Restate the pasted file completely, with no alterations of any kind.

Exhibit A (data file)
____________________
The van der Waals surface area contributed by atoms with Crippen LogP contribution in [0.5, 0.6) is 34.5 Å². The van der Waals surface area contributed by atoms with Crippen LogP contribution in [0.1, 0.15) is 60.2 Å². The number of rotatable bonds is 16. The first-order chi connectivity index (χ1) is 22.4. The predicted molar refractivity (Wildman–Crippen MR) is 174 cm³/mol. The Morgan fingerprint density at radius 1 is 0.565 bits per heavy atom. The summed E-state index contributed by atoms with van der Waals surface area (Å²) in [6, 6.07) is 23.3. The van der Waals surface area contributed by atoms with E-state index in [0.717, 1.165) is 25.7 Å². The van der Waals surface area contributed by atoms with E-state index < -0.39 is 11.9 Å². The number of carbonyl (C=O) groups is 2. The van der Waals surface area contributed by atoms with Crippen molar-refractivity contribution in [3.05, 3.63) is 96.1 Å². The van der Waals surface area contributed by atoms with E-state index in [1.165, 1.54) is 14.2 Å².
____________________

The van der Waals surface area contributed by atoms with Crippen LogP contribution in [0.5, 0.6) is 34.5 Å². The van der Waals surface area contributed by atoms with Crippen LogP contribution in [0.1, 0.15) is 60.2 Å². The number of rotatable bonds is 16. The first-order chi connectivity index (χ1) is 22.4. The predicted molar refractivity (Wildman–Crippen MR) is 174 cm³/mol. The Morgan fingerprint density at radius 1 is 0.565 bits per heavy atom. The summed E-state index contributed by atoms with van der Waals surface area (Å²) in [6, 6.07) is 23.3. The van der Waals surface area contributed by atoms with E-state index in [0.717, 1.165) is 25.7 Å². The van der Waals surface area contributed by atoms with E-state index < -0.39 is 11.9 Å². The number of carbonyl (C=O) groups is 2. The van der Waals surface area contributed by atoms with Crippen molar-refractivity contribution in [3.05, 3.63) is 96.1 Å². The van der Waals surface area contributed by atoms with E-state index in [1.165, 1.54) is 14.2 Å².